Miami — Copper demand will grow modestly in 2020, at roughly the same pace as in 2019, but both the demand and supply sides are fraught with risks, a copper market analyst said Thursday.
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"The base case is one of optimism, but to some extent, we should prepare for the worst," said Charlie Durant, analyst with CRU, speaking at the American Copper Council conference in Miami.
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Regarding copper demand, Durant said the recent global economic downturn has hit the base-metals appetite generally, but there is also good news. He said copper demand is closely correlated with industrial production, which he said is expected to bounce back in 2020.
Durant said CRU forecasts 2020 refined copper consumption in the US to grow 0.5% to 1.64 million mt, Canada by 0.1% to 202,000 mt and Mexico by 1.2% to 447,000 mt. Globally, copper demand is seen growing 1.4%, Durant said, with world copper demand excluding China growing by 0.9%.
He stressed, however, that consumption will remain the key demand growth driver in China, where he said 1.8% consumption growth is still possible for next year.
With China representing 50% of global copper consumption, Durant said, "We need to think about a market that we're all connected to," particularly on issues like how much material stays in China.
"China must factor into all of our thinking," he said.
In fact, Durant told S&P Global Platts that China will represent the biggest risk to overall copper demand next year, in terms of the country's economy slowing.
Another key demand risk, Durant told the conference, is that the US faces a 30-40% chance of sliding into recession in 2020.
Also, while the emerging use of electric vehicles looks promising for copper demand in the long term, Durant said CRU is predicting no meaningful demand impact until the mid-2020s and noted substitution with other materials is still possible. He said the EV market will eventually represent a 3 million mt market for copper.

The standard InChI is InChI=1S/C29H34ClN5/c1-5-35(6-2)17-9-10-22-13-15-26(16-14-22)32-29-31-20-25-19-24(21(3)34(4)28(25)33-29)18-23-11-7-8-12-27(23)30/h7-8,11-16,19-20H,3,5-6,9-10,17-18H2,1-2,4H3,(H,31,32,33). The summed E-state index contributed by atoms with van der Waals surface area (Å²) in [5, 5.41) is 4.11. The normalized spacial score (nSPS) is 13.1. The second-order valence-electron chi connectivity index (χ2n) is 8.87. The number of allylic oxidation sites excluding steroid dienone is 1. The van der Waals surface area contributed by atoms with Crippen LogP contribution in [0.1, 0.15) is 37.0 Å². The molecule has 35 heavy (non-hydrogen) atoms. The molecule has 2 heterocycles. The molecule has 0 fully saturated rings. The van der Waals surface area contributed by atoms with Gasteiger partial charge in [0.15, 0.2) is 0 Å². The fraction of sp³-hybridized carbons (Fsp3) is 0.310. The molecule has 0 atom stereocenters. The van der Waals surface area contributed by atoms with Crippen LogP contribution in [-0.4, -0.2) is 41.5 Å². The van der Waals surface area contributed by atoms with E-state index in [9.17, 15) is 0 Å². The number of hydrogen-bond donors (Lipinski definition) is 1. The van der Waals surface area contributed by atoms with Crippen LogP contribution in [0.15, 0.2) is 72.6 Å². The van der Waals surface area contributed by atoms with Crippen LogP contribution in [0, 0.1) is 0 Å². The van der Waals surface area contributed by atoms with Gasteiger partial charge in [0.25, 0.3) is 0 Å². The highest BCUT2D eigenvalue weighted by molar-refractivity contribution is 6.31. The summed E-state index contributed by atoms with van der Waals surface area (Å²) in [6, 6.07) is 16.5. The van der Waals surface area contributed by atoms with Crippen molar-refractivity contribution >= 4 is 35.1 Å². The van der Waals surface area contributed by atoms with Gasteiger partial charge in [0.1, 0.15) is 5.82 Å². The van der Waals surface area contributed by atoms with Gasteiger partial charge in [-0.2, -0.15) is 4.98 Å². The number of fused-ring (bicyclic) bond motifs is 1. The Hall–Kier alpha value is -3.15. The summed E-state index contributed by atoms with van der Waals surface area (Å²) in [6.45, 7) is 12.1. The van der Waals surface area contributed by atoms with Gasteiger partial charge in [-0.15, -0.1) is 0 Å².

MINING GAINS EXPECTED
On copper's supply side, Durant said 2020 is the year mine supply begins to bounce back from a supply drop-off this year of 0.8%. But again, risks loom large, he said. Durant said CRU forecasts global mine-supply growth in 2020 matching demand growth at about 1.4%.
In the near term, the protests in Chile -- which supplies about 30% of the world's copper -- is a major supply risk, Durant said, along with the turmoil in Peru. He said Chilean mines are likely to survive the protests, but the flow of material could be disrupted through damage to infrastructure such as roads and ports. The US gets about 60% of its refined copper from Chile, Durant noted.
Another supply risk for copper is uncertain political climates in copper-rich African countries, he added.
Longer term, more and more copper supply will be driven by new mining projects, where costs and logistics can pose big barriers to fresh supply, Durant said. For example, it will take until 2023 for the new Chuquicamata mine to ramp up to output of 100,000 mt/year, and 2025 to reach 140,000 mt/year, Durant said. Also, going forward, China will be a huge net importer of copper concentrates, posing more supply implications, he said.
Finally, the embattled copper price also faces big risks next year, Durant said. For example, a major price risk is a strong US dollar, which has been benefiting lately from the trade uncertainty with China, Durant said. But the biggest near-term price risk, Durant told Platts, is the expected tepid demand.
"The biggest risk is macro," he said.
COPPER PREMIUMS UNFAZED
Durant said the copper market appears to be tightening, but there is not yet a reaction in copper premiums.
"The copper deficit continues to be pushed out into the future," he said.
CRU is forecasting an average copper price in 2020 at $5,900/mt, he said.
"Speculators are still bearish copper," he said. On a per pound basis, he added, "$3.25/lb is still attainable in the mid term."
On the price upside, supply disruptions could boost prices, he said. Durant said price recovery would be crucial to the copper market as miners will increasingly struggle to operate with growing overhead costs.
"Some will close their mines at current prices," Durant said.
But as copper prices still haven't fallen below the 90th percentile on a cash cost basis, further mine closures are unlikely for the time being, he said.
Economic analyst John Gross, president of JE Gross & Company, who also spoke at ACC, forecast India as having the biggest GDP growth in 2020, China second at 5.8%, the US with 2.1%, and Italy and Japan at 0.5%. He said copper prices should be higher based on low stocks but said factors like trade uncertainly are holding them back.
-- Laura Gilcrest, email@example.com
-- Edited by Bill Montgomery, firstname.lastname@example.org